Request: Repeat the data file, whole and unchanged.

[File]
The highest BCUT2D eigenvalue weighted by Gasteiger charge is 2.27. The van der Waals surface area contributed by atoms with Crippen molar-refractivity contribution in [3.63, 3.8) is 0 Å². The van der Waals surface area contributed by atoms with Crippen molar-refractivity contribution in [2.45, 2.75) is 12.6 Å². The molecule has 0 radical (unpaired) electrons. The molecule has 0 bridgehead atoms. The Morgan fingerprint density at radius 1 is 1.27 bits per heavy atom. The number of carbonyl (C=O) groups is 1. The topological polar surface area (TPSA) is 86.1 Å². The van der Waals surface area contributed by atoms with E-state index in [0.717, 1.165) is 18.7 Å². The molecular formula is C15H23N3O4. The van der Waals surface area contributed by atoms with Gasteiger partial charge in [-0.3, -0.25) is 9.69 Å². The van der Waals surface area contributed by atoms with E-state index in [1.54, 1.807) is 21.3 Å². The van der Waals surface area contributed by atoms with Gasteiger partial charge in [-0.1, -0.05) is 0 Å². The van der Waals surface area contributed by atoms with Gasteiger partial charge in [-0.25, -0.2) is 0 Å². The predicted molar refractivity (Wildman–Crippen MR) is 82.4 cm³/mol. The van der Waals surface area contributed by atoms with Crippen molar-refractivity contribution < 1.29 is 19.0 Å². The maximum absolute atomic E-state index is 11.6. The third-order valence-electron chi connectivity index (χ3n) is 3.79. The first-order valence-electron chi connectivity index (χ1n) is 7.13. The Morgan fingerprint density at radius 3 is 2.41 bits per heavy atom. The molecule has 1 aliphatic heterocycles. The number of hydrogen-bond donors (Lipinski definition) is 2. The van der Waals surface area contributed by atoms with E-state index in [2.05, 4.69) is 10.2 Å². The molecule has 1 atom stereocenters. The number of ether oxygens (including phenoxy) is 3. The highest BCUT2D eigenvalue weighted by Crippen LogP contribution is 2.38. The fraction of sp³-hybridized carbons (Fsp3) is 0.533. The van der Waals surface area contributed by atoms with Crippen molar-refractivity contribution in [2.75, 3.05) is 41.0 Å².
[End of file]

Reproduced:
The highest BCUT2D eigenvalue weighted by Gasteiger charge is 2.27. The van der Waals surface area contributed by atoms with Crippen molar-refractivity contribution in [3.63, 3.8) is 0 Å². The van der Waals surface area contributed by atoms with Crippen molar-refractivity contribution in [2.45, 2.75) is 12.6 Å². The molecule has 0 radical (unpaired) electrons. The molecule has 0 bridgehead atoms. The Morgan fingerprint density at radius 1 is 1.27 bits per heavy atom. The number of carbonyl (C=O) groups is 1. The topological polar surface area (TPSA) is 86.1 Å². The van der Waals surface area contributed by atoms with E-state index in [0.717, 1.165) is 18.7 Å². The molecular formula is C15H23N3O4. The van der Waals surface area contributed by atoms with Gasteiger partial charge in [-0.3, -0.25) is 9.69 Å². The van der Waals surface area contributed by atoms with E-state index in [1.54, 1.807) is 21.3 Å². The van der Waals surface area contributed by atoms with Gasteiger partial charge in [-0.1, -0.05) is 0 Å². The van der Waals surface area contributed by atoms with Gasteiger partial charge in [-0.25, -0.2) is 0 Å². The predicted molar refractivity (Wildman–Crippen MR) is 82.4 cm³/mol. The van der Waals surface area contributed by atoms with Crippen molar-refractivity contribution < 1.29 is 19.0 Å². The maximum absolute atomic E-state index is 11.6. The third-order valence-electron chi connectivity index (χ3n) is 3.79. The first-order valence-electron chi connectivity index (χ1n) is 7.13. The Morgan fingerprint density at radius 3 is 2.41 bits per heavy atom. The molecule has 1 aliphatic heterocycles. The number of hydrogen-bond donors (Lipinski definition) is 2. The van der Waals surface area contributed by atoms with E-state index in [2.05, 4.69) is 10.2 Å². The molecule has 1 atom stereocenters. The number of ether oxygens (including phenoxy) is 3. The highest BCUT2D eigenvalue weighted by Crippen LogP contribution is 2.38. The fraction of sp³-hybridized carbons (Fsp3) is 0.533. The van der Waals surface area contributed by atoms with Crippen molar-refractivity contribution in [2.75, 3.05) is 41.0 Å².